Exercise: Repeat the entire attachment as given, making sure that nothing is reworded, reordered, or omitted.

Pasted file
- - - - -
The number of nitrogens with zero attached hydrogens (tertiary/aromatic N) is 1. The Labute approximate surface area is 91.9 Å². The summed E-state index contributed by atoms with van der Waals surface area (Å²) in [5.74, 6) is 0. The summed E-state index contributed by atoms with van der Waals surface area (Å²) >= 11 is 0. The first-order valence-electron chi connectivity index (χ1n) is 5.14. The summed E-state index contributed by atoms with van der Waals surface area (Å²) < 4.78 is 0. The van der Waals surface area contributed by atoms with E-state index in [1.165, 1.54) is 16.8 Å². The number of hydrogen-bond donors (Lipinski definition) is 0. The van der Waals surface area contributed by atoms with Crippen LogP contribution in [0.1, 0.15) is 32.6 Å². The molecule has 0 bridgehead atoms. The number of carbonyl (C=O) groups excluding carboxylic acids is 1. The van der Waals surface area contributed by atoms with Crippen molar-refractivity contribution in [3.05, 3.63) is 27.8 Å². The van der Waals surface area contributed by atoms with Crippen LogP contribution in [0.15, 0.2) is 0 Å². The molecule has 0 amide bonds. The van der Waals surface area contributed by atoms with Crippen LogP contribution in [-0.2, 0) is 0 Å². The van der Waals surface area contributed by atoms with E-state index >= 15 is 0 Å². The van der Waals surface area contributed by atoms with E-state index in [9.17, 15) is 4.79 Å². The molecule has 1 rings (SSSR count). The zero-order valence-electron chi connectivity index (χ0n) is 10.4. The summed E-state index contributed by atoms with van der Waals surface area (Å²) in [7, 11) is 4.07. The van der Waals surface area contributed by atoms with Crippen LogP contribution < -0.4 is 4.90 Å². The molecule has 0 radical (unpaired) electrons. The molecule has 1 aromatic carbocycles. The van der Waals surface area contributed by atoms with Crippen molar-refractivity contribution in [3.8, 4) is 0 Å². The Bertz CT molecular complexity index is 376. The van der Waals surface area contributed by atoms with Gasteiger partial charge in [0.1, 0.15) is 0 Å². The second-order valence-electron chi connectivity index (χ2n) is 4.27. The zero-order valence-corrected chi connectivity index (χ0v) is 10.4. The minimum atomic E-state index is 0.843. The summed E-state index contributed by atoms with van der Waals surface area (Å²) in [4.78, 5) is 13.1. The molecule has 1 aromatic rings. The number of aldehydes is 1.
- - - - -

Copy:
The number of nitrogens with zero attached hydrogens (tertiary/aromatic N) is 1. The Labute approximate surface area is 91.9 Å². The summed E-state index contributed by atoms with van der Waals surface area (Å²) in [5.74, 6) is 0. The summed E-state index contributed by atoms with van der Waals surface area (Å²) >= 11 is 0. The first-order valence-electron chi connectivity index (χ1n) is 5.14. The summed E-state index contributed by atoms with van der Waals surface area (Å²) < 4.78 is 0. The van der Waals surface area contributed by atoms with E-state index in [1.165, 1.54) is 16.8 Å². The number of hydrogen-bond donors (Lipinski definition) is 0. The van der Waals surface area contributed by atoms with Crippen LogP contribution in [0.1, 0.15) is 32.6 Å². The molecule has 0 bridgehead atoms. The number of carbonyl (C=O) groups excluding carboxylic acids is 1. The van der Waals surface area contributed by atoms with Crippen molar-refractivity contribution in [3.05, 3.63) is 27.8 Å². The van der Waals surface area contributed by atoms with Crippen LogP contribution in [0.15, 0.2) is 0 Å². The molecule has 0 amide bonds. The van der Waals surface area contributed by atoms with Crippen LogP contribution in [-0.2, 0) is 0 Å². The van der Waals surface area contributed by atoms with E-state index >= 15 is 0 Å². The van der Waals surface area contributed by atoms with E-state index in [9.17, 15) is 4.79 Å². The molecule has 1 rings (SSSR count). The zero-order valence-electron chi connectivity index (χ0n) is 10.4. The summed E-state index contributed by atoms with van der Waals surface area (Å²) in [7, 11) is 4.07. The van der Waals surface area contributed by atoms with Crippen LogP contribution < -0.4 is 4.90 Å². The molecule has 0 radical (unpaired) electrons. The molecule has 1 aromatic carbocycles. The van der Waals surface area contributed by atoms with Crippen molar-refractivity contribution in [3.8, 4) is 0 Å². The Bertz CT molecular complexity index is 376. The van der Waals surface area contributed by atoms with Gasteiger partial charge in [0.1, 0.15) is 0 Å². The second-order valence-electron chi connectivity index (χ2n) is 4.27. The zero-order valence-corrected chi connectivity index (χ0v) is 10.4. The minimum atomic E-state index is 0.843. The summed E-state index contributed by atoms with van der Waals surface area (Å²) in [4.78, 5) is 13.1. The molecule has 1 aromatic rings. The number of aldehydes is 1.